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What happens when you tour Jerusalem and the West Bank with an Israeli and a Palestinian guide?  Dual narratives? Yes. Disagreements? Yes. Acrimony? None.  Travel and politics, done well.


Samir and Yuval, our Palestinian and Israeli guides, at the site of Herodium, looking out over the West Bank.

Standing atop the ancient site of Herodium, at the highest point in the Judean desert, our group turned away from the archaeological site to examine the surrounding landscape. We were on the West Bank, in Palestine. Looking out at a landscape of small Palestinian villages and new Israeli settlements that we read about in the news, we waited for their explanations.  This was the land disputed since before Herod built his palace in the 1st century BCE. We were about to hear about the history and the current political situation in this volatile region from two men who live it day by day.


One of King Herod’s Palaces at Herodium.


View of the West Bank from Herodium.

Here is my video looking out at the West Bank.  this-is-the-west-bank.

Our guides shared, or relinquished, the microphone in a constant faux battle with good humor. We had become accustomed to conflicting stories and even names for many sites in Jerusalem. Though friends, their differing perspectives insured our five days in Israel and Palestine were not your typical tourist fare. Looking out over this area of the West Bank, at villages and settlements, their views took us beyond the headlines, way beyond.


The Old City of Jerusalem viewed from the Mount of Olives.

The tour company leading us, Mejdi, prides itself on presenting dual narratives of sites and history in the world’s most volatile region. The man behind Mejdi is Aziz Abu Sarah, a National Geographic Emerging Explorer with a fascinating background. An earlier interview with him in National Geographic Traveler can be found here.


Aziz at with his family at their home on the West Bank.  

I was privileged to spend 5 days with Aziz and his staff in Jerusalem and on the West Bank. Traveling with small group and the author Jared Diamond on a  private jet journey organized by Bushtracks Expeditions from Jerusalem to Capetown;  this was our first stop.

The physical challenges of travel in the region highlighted the fragile status quo. Border crossings with conflicting rules, police who outnumbered tourists and religious regulations that were unfamiliar set a tone.  But the personal stories of our guides taught us more than any linear history.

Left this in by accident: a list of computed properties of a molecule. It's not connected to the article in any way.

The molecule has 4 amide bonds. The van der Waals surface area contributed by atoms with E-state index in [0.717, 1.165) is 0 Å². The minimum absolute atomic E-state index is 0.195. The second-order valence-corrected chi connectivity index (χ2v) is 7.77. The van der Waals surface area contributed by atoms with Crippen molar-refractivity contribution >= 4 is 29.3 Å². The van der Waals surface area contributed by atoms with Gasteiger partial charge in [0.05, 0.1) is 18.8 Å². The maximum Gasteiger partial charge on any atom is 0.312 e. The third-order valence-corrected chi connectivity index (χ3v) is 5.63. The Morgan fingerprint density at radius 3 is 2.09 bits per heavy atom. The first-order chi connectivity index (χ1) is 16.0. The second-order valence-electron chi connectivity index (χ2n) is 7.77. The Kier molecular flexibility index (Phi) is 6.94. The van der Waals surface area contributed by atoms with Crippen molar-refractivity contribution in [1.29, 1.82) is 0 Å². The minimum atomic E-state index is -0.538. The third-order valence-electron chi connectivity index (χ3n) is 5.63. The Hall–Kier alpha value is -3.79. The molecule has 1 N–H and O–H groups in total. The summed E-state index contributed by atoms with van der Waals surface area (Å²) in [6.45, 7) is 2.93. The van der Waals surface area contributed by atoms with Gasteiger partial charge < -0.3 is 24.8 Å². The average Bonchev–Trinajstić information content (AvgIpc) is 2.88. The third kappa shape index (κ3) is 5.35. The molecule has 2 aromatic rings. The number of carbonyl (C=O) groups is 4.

The sacred Dome of the Rock, Jerusalem.


The sacred Western Wall with the Dome of the Rock in the background.  So many holy sites of many religions so very close together.


Graffiti left by the Crusaders inside the Church of the Holy Sepulchre.

Our Israeli guide, who grew up in Jerusalem, had never met an Arab until he was 18 years old, despite living just blocks from East Jerusalem. The same was true for our Palestinian guide. They both shared they had been taught from an early age to distrust the other. They were now friends,  understanding they may never agree on some fundamental issues.

The high point of our visit was dinner with Aziz’s family in their West Bank home. We were the entertainment for the whole village and the neighborhood children enjoyed sneaking around to get a peek at this odd group of Americans (and Israelis.)   We ate, we danced and we met many of the neighbors. It could have been an evening in my backyard in Washington, DC, but the food was much better.


Dinner and dancing on the West Bank with Aziz’s family and our Israeli Guides.

As we walked back down the dirt road to our very obvious bus parked on the main street, we heard loud bangs. Gunfire I asked Aziz? No just fireworks he said. Probably true but a reminder that despite our experiences, differing views are rarely so congenially discussed in the Middle East.

On the hill of Herod’s Palace at Herodium, we saw the battles of the past and the discord of the present. Our guides agreed that for many of the Israeli settlers, the motive was economic, not political to settle in a disputed land.  Taking care of one’s family is a universal priority.  We saw how two young men who live the day to day terror of  past and present are trying to find common ground to move forward.  Not sanitized versions of history and life, but thought provoking and challenging.

Our trip by private jet with Bushtracks had begun, and the real luxury was not the private jet. It was the rare chance to meet two men of vastly different backgrounds, who shared their personal lives along with a strong dose of history. What we heard will not be forgotten.

As Aziz said in his earlier interview with National Geographic Traveler:

Travel is the best intercultural exchange that can happen. I’m not saying people need to agree, but [I am asking them] to open their minds.’

Thank you Bushtracks Expeditions and Aziz Abu Sarah.


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